Manchester City 1-3 Leicester City

Manuel Pellegrini fielded a 4-2-3-1 as his Manchester City team’s basic shape. Two attacking wing backs, Aleksandar Kolarov & Pablo Zabaleta, flanked the two central defenders, Martin Demichelis and the heavily-criticized Nicolas Otamendi. Fernandinho played as the deepest midfielder, and was paired with Yaya Toure, who moved across the 8 and 10. Alons with Silva & Sterling, these three often moved into the same halfspace or flank in order to create a situational overload to support ball progression.

Claudio Ranieri utilised his narrow & compact 4-4-2/4-4-1-1 basic formation. Jamie Vardy & Shinji Okazaki were oriented to Manchester City’s two deep midfielders when Pellegrini’s team had possession. Vardy was tasked with staying close to Fernandinho, whilst Okazako was oriented to Yaya Toure. He would keep his distance to Toure, but not in a strict manner. Sometimes when Toure moved further forward (into the penalty area, for example) Okazaki held his position in a moderately advanced position.

manchester-city-and-leicester-line-up.pngManchester City basic attacking shape vs Leicester City narrow 4-4-1-1.

Ranieri’s narrow shape overcame Pellegrini’s 4-2-3-1

City, as always, tried to play out from the back. In this first phase, the central defenders moved wide and Fernandinho dropped deep into the back line (salida lavolpiana). Okazaki would then press the ball-carrying central defender, and Vardy would stay central, man marking the deep-dropping Fernandinho. In the first phase of City’s build-up, the wing backs were often positioned too deep. This meant they were generally too close to the central defenders in early build-up. This provided easy pressing access for Leicester’s wide men, and allowed them to trap City at the touchline, forcing them to pass long or risk losing possession.

The danger of such a situation was that Leicester often managed to claim the second ball through the energy of N’Golo Kante and aerial prowess of their defensive line. Once this happened, they would immediately transition into attack. In these situations, there was often huge space for Leicester to attack in Man City’s midfield. This gave the ball carrier more than enough time to release a killer pass directly to Vardy, utilising his acceleration & speed.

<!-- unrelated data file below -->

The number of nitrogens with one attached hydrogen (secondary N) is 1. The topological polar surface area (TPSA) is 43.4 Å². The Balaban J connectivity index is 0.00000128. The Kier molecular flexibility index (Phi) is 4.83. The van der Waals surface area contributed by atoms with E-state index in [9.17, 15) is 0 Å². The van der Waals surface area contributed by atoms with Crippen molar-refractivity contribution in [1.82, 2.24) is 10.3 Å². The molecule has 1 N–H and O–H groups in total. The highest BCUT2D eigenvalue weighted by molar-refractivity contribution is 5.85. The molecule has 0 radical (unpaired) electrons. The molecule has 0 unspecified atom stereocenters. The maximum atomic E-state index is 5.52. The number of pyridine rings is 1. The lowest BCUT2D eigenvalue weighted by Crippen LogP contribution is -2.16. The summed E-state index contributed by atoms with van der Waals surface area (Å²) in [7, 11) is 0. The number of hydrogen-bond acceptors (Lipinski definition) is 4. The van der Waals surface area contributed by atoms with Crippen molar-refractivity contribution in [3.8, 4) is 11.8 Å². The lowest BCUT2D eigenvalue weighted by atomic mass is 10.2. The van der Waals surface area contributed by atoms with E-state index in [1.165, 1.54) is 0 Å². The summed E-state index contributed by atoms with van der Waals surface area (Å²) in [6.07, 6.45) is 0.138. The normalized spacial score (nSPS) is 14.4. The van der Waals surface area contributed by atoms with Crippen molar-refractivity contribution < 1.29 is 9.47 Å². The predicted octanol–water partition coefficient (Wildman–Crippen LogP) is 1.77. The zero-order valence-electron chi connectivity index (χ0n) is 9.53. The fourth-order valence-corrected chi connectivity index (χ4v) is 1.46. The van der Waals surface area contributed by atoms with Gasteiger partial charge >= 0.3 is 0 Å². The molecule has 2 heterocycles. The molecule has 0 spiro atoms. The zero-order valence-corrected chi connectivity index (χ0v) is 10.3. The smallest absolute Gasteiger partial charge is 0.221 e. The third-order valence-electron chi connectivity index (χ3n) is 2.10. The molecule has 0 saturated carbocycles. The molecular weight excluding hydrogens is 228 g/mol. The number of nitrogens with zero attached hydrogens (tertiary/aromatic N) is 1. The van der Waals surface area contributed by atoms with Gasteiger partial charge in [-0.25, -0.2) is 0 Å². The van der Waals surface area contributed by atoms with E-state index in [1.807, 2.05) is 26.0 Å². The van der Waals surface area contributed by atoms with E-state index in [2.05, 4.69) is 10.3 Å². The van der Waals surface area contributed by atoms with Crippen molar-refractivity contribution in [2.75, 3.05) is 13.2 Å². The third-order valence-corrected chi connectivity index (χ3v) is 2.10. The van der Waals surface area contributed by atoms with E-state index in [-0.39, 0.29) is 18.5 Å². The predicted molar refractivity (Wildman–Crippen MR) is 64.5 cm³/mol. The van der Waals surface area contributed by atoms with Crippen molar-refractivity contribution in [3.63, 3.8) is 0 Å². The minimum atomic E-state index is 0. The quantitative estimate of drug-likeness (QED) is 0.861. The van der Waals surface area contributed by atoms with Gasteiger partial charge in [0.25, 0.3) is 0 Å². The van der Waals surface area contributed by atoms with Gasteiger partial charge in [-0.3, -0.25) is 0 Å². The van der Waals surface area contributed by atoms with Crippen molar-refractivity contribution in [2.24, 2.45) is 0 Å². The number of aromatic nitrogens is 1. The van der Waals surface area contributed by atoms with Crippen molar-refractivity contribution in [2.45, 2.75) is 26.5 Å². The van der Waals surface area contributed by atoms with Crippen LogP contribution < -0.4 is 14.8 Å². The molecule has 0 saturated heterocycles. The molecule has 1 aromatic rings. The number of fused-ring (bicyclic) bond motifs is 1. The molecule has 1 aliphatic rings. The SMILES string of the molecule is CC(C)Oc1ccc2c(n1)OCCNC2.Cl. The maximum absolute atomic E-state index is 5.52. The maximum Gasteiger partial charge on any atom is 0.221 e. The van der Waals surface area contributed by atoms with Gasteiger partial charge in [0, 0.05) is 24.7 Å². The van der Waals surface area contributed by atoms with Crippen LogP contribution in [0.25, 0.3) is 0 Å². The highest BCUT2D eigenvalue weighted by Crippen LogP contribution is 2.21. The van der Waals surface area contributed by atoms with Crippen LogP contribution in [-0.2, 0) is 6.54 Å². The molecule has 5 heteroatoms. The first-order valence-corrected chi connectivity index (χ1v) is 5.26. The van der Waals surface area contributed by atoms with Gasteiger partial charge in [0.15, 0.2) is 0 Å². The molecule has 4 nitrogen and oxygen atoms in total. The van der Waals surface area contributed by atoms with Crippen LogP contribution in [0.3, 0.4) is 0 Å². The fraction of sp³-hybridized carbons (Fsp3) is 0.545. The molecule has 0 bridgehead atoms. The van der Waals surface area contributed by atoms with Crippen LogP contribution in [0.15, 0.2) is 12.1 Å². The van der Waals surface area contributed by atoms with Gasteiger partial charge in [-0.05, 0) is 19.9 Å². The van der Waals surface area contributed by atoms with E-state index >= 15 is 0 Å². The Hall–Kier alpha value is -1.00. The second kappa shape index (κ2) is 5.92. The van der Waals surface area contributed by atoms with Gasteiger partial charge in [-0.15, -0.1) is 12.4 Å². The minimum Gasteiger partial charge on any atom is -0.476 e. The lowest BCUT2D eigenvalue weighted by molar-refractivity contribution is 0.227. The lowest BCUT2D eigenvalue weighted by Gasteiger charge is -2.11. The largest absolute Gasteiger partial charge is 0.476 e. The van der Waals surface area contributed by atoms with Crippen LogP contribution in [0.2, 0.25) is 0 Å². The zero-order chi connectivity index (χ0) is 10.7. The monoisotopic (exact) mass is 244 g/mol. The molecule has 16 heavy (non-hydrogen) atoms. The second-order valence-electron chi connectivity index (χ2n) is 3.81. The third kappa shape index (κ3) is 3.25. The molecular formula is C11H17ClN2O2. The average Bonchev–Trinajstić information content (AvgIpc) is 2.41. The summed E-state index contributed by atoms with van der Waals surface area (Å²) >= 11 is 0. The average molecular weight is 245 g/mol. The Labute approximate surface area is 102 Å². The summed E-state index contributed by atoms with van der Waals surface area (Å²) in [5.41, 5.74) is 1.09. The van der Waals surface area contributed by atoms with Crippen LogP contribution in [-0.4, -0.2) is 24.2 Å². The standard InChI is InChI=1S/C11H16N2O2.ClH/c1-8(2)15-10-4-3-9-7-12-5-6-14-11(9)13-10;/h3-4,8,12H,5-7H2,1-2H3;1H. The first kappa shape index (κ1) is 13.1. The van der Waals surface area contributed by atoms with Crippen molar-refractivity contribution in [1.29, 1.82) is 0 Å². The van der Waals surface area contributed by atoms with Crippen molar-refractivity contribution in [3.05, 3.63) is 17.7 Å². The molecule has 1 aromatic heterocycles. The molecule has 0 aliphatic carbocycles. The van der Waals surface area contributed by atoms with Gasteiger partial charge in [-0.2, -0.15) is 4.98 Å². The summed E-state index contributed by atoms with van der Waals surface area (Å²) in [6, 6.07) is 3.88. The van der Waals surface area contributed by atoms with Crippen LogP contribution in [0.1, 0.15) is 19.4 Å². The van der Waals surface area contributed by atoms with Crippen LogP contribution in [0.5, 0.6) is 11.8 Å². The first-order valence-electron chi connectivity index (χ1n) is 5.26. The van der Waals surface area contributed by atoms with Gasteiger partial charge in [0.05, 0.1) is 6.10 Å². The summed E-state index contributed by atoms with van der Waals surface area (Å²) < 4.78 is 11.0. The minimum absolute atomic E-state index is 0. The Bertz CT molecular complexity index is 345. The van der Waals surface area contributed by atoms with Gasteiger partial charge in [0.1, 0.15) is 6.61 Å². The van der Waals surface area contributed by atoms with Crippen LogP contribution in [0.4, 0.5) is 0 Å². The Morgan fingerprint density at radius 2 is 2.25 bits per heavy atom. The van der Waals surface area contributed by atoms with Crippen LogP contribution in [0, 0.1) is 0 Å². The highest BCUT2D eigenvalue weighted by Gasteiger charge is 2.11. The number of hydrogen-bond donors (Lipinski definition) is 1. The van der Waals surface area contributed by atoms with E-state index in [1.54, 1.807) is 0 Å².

Vardy was able to create some good chances from these situations. Riyad Mahrez’s goal also came from a similar process.

City in defensive transition

Without the ball, Leicester operated with a fairly low block, and a focus on central compactness. They generally allowed City’s central defenders to have the ball, but instead tried to block any passing into the double pivot or other central players. By keeping the block narrow, this often forced City wide.

push-them-widePush them wide. The scene when City progressed to their second build-up phase.

As previously mentioned, Okazaki & Vardy oriented to City’s double pivot, but this focus was not strict. In almost every situation where Toure moved forward, Okazaki allowed him to go without following. This was okay when defending in organisation and in a settled structure, but could have been an issue if Toure were able to impact the game more so.

Space within Leicester’s low block.

Fabian Delph moved forward, and Riyad Mahrez followed. This created space for Sterling. Kante spotted this, and immediately moved to close Sterling down. This gave Toure the chance to occupy the space that Kante vacated. The play was eventually foiled by good awareness from Danny Drinkwater.

In the second phase of build-up, City were able to move the ball horizontally, with appropriate timing and speed. Combining this with Leicester’s narrow defensive shape created a ‘free player’ on the flank, deep in Leicester’s half. This may have created good opportunities for unlocking a stubborn defense. With a suitable player in this free role (not Fabian Delph), City may have been able to create more promising situations.